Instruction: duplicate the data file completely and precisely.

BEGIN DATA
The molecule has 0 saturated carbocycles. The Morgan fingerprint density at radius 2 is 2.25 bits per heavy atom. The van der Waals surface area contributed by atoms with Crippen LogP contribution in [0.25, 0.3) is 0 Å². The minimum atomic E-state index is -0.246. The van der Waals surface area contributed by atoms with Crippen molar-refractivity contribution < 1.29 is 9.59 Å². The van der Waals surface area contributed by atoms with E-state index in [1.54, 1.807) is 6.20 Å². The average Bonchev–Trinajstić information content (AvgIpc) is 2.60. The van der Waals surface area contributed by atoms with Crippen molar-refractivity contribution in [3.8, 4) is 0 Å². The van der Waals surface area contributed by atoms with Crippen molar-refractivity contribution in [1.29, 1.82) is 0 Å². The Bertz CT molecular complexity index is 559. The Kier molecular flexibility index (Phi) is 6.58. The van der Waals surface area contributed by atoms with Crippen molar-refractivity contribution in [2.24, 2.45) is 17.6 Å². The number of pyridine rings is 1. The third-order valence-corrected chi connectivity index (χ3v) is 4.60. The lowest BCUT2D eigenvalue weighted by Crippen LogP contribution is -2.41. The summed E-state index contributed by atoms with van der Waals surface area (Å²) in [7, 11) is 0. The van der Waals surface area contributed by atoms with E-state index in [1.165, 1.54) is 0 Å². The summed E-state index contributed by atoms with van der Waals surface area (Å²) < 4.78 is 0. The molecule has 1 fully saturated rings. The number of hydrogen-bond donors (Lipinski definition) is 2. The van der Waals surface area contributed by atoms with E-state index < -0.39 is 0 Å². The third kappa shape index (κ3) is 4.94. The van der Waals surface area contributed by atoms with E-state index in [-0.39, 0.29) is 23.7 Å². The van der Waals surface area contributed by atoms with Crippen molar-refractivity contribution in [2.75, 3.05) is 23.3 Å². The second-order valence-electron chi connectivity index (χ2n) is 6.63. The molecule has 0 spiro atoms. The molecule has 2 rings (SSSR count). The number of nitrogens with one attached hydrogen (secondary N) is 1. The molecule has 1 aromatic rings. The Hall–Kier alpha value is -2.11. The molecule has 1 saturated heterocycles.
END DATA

The molecule has 0 saturated carbocycles. The Morgan fingerprint density at radius 2 is 2.25 bits per heavy atom. The van der Waals surface area contributed by atoms with Crippen LogP contribution in [0.25, 0.3) is 0 Å². The minimum atomic E-state index is -0.246. The van der Waals surface area contributed by atoms with Crippen molar-refractivity contribution < 1.29 is 9.59 Å². The van der Waals surface area contributed by atoms with E-state index in [1.54, 1.807) is 6.20 Å². The average Bonchev–Trinajstić information content (AvgIpc) is 2.60. The van der Waals surface area contributed by atoms with Crippen molar-refractivity contribution in [3.8, 4) is 0 Å². The van der Waals surface area contributed by atoms with Crippen molar-refractivity contribution in [1.29, 1.82) is 0 Å². The Bertz CT molecular complexity index is 559. The Kier molecular flexibility index (Phi) is 6.58. The van der Waals surface area contributed by atoms with Crippen molar-refractivity contribution in [2.24, 2.45) is 17.6 Å². The number of pyridine rings is 1. The third-order valence-corrected chi connectivity index (χ3v) is 4.60. The lowest BCUT2D eigenvalue weighted by Crippen LogP contribution is -2.41. The summed E-state index contributed by atoms with van der Waals surface area (Å²) in [7, 11) is 0. The van der Waals surface area contributed by atoms with E-state index in [1.165, 1.54) is 0 Å². The summed E-state index contributed by atoms with van der Waals surface area (Å²) < 4.78 is 0. The molecule has 1 fully saturated rings. The number of hydrogen-bond donors (Lipinski definition) is 2. The van der Waals surface area contributed by atoms with E-state index < -0.39 is 0 Å². The third kappa shape index (κ3) is 4.94. The van der Waals surface area contributed by atoms with E-state index in [-0.39, 0.29) is 23.7 Å². The van der Waals surface area contributed by atoms with Crippen molar-refractivity contribution in [2.75, 3.05) is 23.3 Å². The second-order valence-electron chi connectivity index (χ2n) is 6.63. The molecule has 0 spiro atoms. The molecule has 2 rings (SSSR count). The number of nitrogens with one attached hydrogen (secondary N) is 1. The molecule has 1 aromatic rings. The Hall–Kier alpha value is -2.11. The molecule has 1 saturated heterocycles.